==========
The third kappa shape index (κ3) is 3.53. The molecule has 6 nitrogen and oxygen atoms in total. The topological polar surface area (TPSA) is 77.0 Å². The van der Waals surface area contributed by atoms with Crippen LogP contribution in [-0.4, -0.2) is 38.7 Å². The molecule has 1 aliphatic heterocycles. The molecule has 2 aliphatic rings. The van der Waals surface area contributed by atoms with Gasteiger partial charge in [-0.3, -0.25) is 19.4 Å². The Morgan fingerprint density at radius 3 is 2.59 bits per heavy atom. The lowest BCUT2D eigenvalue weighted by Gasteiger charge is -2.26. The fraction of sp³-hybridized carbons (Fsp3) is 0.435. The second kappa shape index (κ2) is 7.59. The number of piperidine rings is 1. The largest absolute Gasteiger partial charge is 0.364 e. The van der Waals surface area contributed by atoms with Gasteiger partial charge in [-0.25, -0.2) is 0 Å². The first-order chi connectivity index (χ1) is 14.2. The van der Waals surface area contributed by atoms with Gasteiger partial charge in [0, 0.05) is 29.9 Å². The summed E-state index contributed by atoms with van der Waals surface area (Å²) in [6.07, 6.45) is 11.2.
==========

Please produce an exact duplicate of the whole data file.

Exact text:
The third kappa shape index (κ3) is 3.53. The molecule has 6 nitrogen and oxygen atoms in total. The topological polar surface area (TPSA) is 77.0 Å². The van der Waals surface area contributed by atoms with Crippen LogP contribution in [-0.4, -0.2) is 38.7 Å². The molecule has 1 aliphatic heterocycles. The molecule has 2 aliphatic rings. The van der Waals surface area contributed by atoms with Gasteiger partial charge in [-0.3, -0.25) is 19.4 Å². The Morgan fingerprint density at radius 3 is 2.59 bits per heavy atom. The lowest BCUT2D eigenvalue weighted by Gasteiger charge is -2.26. The fraction of sp³-hybridized carbons (Fsp3) is 0.435. The second kappa shape index (κ2) is 7.59. The number of piperidine rings is 1. The largest absolute Gasteiger partial charge is 0.364 e. The van der Waals surface area contributed by atoms with Gasteiger partial charge in [-0.25, -0.2) is 0 Å². The first-order chi connectivity index (χ1) is 14.2. The van der Waals surface area contributed by atoms with Gasteiger partial charge in [0, 0.05) is 29.9 Å². The summed E-state index contributed by atoms with van der Waals surface area (Å²) in [6.07, 6.45) is 11.2.